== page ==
Jeanne Dielman's ritualistic, detailed behavior was inspired by Chantal Akerman's own upbringing in a religious Jewish household whose parents fled Poland to escape the Nazis. Akerman has called her film a love letter to her own mother. Akerman made the film when she was just 25 years old. After working on a more conventional script with subplots and ancillary characters, Akerman decided to cut away all extraneous detail and focus her film on the minutiae of her character's life, a decision that has earned Jeanne Dielman a place as a masterwork of international cinema.
Akerman's filmic consciousness was shaped by an epiphany she experienced after seeing Jean-Luc Godard's Pierrot le Fou (1965) that led her to her own experimental film investigations. While living in New York from 1971-1972 Akerman was further inspired by the work of avant garde filmmakers including Jonas Mekas, Michael Snow, Andy Warhol and Stan Brakhage, and by trips to Anthology Film Archives. In New York Akerman also met her frequent cinematographer Babette Mangolte who has worked with Akerman on La Chambre (1972), Hotel Monterey (1972), Hanging Out Yonkers (1973) and News from Home (1977). Mangolte has also collaborated with other avant garde filmmakers including Michael Snow, Yvonne Rainer and Marcel Hanoun.
Akerman's experimental techniques include the extensive use of long takes, a stationary camera and an emphasis on extreme realism such as that in Jeanne Dielman in which whole scenes of Jeanne cooking dinner or washing the dishes are shot with her back to the camera. The gaze of the film itself is defined by a woman, its low camera angle that often cuts off the heads of characters dictated by Akerman's short stature.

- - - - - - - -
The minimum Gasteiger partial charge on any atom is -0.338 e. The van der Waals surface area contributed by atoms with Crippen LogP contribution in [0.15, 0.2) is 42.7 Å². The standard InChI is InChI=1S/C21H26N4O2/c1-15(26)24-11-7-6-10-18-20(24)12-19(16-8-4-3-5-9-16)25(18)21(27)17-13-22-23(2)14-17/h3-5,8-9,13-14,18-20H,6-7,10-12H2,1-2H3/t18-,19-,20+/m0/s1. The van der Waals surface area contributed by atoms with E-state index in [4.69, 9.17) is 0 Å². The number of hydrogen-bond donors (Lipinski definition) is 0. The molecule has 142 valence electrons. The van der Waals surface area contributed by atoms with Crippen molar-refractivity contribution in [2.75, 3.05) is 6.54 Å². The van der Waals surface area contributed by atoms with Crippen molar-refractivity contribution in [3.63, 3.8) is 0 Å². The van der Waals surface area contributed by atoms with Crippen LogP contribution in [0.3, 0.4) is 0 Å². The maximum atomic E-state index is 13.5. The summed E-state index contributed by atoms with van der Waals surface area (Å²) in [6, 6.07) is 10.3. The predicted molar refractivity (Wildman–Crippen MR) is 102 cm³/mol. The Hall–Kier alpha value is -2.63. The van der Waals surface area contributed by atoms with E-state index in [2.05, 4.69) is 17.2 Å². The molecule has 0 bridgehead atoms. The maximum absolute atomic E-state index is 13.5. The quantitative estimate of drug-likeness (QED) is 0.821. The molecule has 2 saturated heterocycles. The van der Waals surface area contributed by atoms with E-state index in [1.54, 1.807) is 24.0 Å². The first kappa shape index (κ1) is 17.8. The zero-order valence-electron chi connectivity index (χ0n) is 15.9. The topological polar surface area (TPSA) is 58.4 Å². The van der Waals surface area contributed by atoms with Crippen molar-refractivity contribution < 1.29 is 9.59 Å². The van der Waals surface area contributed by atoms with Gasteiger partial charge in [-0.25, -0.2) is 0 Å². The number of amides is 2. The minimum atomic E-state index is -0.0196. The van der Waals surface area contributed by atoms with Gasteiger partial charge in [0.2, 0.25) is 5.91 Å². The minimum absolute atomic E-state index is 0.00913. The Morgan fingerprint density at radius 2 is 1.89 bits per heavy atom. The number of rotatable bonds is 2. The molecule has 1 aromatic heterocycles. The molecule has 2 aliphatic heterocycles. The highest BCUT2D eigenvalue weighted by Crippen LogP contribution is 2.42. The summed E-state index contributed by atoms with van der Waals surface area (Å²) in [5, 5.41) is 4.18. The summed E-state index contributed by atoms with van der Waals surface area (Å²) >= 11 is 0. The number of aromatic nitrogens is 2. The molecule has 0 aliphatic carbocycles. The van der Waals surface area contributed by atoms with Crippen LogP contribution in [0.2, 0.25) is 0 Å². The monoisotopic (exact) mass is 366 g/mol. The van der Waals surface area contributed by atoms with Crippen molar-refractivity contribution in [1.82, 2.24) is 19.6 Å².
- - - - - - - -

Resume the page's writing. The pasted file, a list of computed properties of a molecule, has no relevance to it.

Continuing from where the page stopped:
When Akerman cast her in Jeanne Dielman star Delphine Seyrig already had a distinguished career in art house classics including Alain Resnais' Last Year at Marienbad (1961) and Luis Bunuel's The Discreet Charm of the Bourgeoisie (1972). She would go on to appear in Marguerite Duras's India Song (1975) as well as several more films by Duras and Akerman. Fluent in German, French and English and progressively educated, Seyrig was an outspoken advocate of women's rights who in 1977 directed a film which translates to Be Pretty and Shut Up about sexism in filmmaking with testimony from Jane Fonda, Shirley MacLaine and Maria Schneider.
Director: Chantal Akerman
Producer: Guy Cavagnac, Alain Dahan, Corinne Jénart, Liliane de Kermadec, Evelyne Paul, Paul Vecchiali
Screenplay: Chantal Akerman
Cinematography: Babette Mangolte
Production Design: Philippe Graff
Cast: Jeanne Dielman (Delphine Seyrig), Sylvain Dielman (Jan Decorte), First caller (Henri Storck), Second caller (Jacques Doniol-Valcroze), Third caller (Yves Bical).
by Felicia Feaster